Over the last 12 months, I’ve been hosting a number of briefings on behalf of BIMA , championing best practice in the Client Service (CS) profession.
As well as tackling when, and how, to build out a strong CS team, the sessions have also debated the perceived, and real, value of CS within an agency and to clients.
But how do we ensure we maintain that value and enable our peers to maximise their personal and professional potential?
Last week, our latest gathering focused on how we support our teams to be the superstars we want them to be, now and in the future.
Our Q&A identified common challenges in uncovering and unlocking potential, creative approaches to motivating individuals and reaffirmed the importance of putting training and development firmly on the agency investment agenda.
So, what were the take away themes?
A passion for people.
Everyone had a common expectation of what it takes to be a successful CS professional. Curiosity, adaptability, resourcefulness, commerciality, proactivity and a hunger to learn were some of the key traits defined.
But the most important expectation was the ability to foster open and honest relationships with colleagues and clients alike, bound by mutual respect and a shared ambition for success.
A win-win for all.
There really is no one size fits all.
To truly encourage teams to achieve their potential, a recognition of an individual’s learning methodologies, success drivers and sense of reward is vital.
The definition of a ‘superstar’ has many facets.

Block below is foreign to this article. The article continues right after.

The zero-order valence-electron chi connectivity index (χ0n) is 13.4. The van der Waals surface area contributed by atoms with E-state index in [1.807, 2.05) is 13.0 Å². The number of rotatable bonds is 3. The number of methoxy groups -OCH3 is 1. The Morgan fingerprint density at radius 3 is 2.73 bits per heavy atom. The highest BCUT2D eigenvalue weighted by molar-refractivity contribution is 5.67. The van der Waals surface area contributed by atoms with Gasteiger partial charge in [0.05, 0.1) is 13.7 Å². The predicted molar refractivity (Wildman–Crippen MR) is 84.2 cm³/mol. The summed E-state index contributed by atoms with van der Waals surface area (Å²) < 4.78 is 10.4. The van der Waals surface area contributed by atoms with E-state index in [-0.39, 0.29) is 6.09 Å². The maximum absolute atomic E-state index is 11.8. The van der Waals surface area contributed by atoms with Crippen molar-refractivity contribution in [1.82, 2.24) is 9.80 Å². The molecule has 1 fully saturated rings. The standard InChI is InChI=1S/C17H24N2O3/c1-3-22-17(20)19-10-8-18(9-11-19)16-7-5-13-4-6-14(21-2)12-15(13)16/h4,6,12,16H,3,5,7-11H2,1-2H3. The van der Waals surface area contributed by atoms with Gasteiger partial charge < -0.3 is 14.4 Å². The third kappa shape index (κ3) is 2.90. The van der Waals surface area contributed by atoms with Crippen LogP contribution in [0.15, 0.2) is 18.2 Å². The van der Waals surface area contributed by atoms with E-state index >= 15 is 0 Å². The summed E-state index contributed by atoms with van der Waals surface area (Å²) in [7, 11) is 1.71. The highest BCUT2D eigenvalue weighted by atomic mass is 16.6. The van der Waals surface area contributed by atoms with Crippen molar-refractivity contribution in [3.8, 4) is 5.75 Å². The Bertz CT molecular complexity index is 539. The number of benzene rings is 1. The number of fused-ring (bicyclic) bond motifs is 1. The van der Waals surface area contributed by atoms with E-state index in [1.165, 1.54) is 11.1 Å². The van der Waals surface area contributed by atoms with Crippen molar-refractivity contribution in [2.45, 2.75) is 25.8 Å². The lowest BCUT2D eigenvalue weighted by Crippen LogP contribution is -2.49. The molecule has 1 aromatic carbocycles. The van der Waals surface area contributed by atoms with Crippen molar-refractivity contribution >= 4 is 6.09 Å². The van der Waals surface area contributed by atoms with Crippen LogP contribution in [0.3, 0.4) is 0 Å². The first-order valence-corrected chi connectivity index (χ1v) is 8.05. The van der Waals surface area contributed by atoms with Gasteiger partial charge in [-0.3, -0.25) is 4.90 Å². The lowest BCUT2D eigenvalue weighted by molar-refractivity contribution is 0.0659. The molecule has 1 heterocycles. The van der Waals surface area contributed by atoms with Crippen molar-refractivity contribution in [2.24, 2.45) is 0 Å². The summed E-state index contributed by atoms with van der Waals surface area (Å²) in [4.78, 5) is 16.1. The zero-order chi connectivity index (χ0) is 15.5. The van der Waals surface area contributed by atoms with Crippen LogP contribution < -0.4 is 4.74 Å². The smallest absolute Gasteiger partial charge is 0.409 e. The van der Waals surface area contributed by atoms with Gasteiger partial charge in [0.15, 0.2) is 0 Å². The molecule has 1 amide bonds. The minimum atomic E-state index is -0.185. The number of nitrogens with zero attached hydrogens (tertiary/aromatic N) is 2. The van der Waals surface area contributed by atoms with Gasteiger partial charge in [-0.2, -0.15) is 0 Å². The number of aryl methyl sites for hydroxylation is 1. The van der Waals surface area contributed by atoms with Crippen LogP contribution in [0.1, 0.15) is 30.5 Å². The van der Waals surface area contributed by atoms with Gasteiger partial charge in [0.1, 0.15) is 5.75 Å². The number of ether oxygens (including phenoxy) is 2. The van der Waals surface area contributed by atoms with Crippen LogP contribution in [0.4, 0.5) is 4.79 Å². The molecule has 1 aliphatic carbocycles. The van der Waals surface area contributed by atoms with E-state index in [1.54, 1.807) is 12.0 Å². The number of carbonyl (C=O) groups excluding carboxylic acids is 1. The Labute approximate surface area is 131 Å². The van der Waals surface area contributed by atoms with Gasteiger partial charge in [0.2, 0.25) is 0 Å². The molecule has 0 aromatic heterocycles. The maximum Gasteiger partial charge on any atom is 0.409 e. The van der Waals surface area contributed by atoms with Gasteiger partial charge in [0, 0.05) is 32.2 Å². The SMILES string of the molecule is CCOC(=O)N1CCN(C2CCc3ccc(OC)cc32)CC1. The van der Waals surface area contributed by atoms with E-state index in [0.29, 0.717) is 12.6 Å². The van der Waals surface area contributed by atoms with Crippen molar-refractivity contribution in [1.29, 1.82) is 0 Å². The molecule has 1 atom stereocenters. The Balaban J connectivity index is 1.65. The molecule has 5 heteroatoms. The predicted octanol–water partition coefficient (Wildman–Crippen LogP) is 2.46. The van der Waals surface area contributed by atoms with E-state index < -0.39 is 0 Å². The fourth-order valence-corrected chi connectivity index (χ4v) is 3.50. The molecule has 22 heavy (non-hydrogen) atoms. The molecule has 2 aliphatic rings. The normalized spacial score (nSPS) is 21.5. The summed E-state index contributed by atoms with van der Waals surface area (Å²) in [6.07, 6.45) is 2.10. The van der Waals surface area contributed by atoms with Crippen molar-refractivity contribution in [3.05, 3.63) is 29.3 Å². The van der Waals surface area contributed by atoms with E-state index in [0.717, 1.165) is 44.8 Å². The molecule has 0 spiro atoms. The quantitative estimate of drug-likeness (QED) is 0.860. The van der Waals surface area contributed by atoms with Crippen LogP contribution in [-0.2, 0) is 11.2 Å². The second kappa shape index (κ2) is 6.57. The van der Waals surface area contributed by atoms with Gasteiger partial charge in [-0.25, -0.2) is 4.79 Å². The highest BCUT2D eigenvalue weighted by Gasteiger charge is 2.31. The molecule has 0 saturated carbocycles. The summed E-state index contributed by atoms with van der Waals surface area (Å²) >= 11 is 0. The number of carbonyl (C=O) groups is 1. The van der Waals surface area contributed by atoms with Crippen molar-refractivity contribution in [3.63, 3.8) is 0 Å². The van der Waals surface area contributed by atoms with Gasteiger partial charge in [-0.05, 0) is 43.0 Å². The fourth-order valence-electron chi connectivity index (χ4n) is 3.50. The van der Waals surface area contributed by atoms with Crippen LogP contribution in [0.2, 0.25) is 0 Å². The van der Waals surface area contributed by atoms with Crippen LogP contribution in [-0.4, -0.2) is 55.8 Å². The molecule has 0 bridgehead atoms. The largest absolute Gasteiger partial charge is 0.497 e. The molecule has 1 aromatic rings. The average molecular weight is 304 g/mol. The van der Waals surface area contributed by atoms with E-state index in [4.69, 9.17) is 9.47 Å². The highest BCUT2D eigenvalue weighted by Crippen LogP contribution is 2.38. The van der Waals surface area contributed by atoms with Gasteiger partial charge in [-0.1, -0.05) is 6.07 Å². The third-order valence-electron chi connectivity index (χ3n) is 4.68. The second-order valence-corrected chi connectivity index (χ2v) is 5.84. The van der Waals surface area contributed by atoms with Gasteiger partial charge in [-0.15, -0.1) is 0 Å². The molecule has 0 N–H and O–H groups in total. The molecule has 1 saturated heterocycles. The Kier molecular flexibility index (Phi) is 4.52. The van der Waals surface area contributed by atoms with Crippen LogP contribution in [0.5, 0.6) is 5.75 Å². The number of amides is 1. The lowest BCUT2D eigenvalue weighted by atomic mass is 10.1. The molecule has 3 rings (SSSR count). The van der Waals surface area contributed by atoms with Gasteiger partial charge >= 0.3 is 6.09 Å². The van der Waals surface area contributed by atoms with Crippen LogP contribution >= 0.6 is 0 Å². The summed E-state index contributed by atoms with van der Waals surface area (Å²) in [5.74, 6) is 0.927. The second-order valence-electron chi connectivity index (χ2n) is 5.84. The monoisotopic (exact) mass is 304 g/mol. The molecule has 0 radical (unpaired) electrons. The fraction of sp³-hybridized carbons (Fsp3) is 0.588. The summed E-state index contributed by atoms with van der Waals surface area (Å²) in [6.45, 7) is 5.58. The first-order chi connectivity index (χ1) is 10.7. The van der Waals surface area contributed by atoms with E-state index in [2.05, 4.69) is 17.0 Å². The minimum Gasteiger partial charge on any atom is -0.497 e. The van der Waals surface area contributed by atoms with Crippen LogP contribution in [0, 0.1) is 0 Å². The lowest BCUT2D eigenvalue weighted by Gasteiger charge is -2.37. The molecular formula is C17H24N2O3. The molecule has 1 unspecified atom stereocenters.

There is a balance to be had in how to measure the success of CS professionals v’s the alignment to agency culture or the impact on team dynamics.
Commercial success is not the be all and end all.
To be a successful CS professional, what is nature v’s nurture?
As we become more experienced professionals, and are nurtured by those around us, our capabilities become stronger. But for true success to be achieved, it circled back to the inherent need to have an imbedded, natural passion for people. Something that cannot be taught.
People aren’t born managers or trainers.
To engender the teams around us, we must all be aware of our own strengths and weaknesses. As line managers and mentors, it’s vital we adapt and remain open to new approaches in supporting the development of our teams – and have as much passion for them as we do for our clients.
Willing yet not always able.
Everyone had a desire to make things happen and to support their teams to achieve success.
But to do that, managers and mentors need the power to make change happen and, in many organisations, large and small, that capacity is limited.
Investing in people needs buy in.
Defining ROI to secure funding is difficult, but the unanimous feeling was that investing reaped reward in fulfilled employees, a positive agency and team culture and, ultimately, great relationships and happy clients.
Taking small steps internally with in-house service line training or mentoring and buddy systems is a means to get development on the agenda, benchmark the impact and demonstrate you are invested in the wellbeing of your team.
Agencies need to want to make it happen.
It’s out there.
It’s important to offer multiple sources of support internally, be that line management, HR or independent mentors and buddies.
Additionally, peer-to-peer networking and industry events are valuable in keeping development on the agenda and organisations such as BIMA and NABS are sources of national and local support.
There’s still a way to go before CS has a rounded approach to development as a discipline, but the increasing willingness of businesses to support their employees in achieving both their work and personal goals should be applauded.
And as a bunch of professionals with people at the heart of what we do, we should readily embrace it.
Previous BIMA Northwest Client Service events can be viewed at:
Attributing value to CS
Tipping point for developing a CS team
A happy client is a happy agency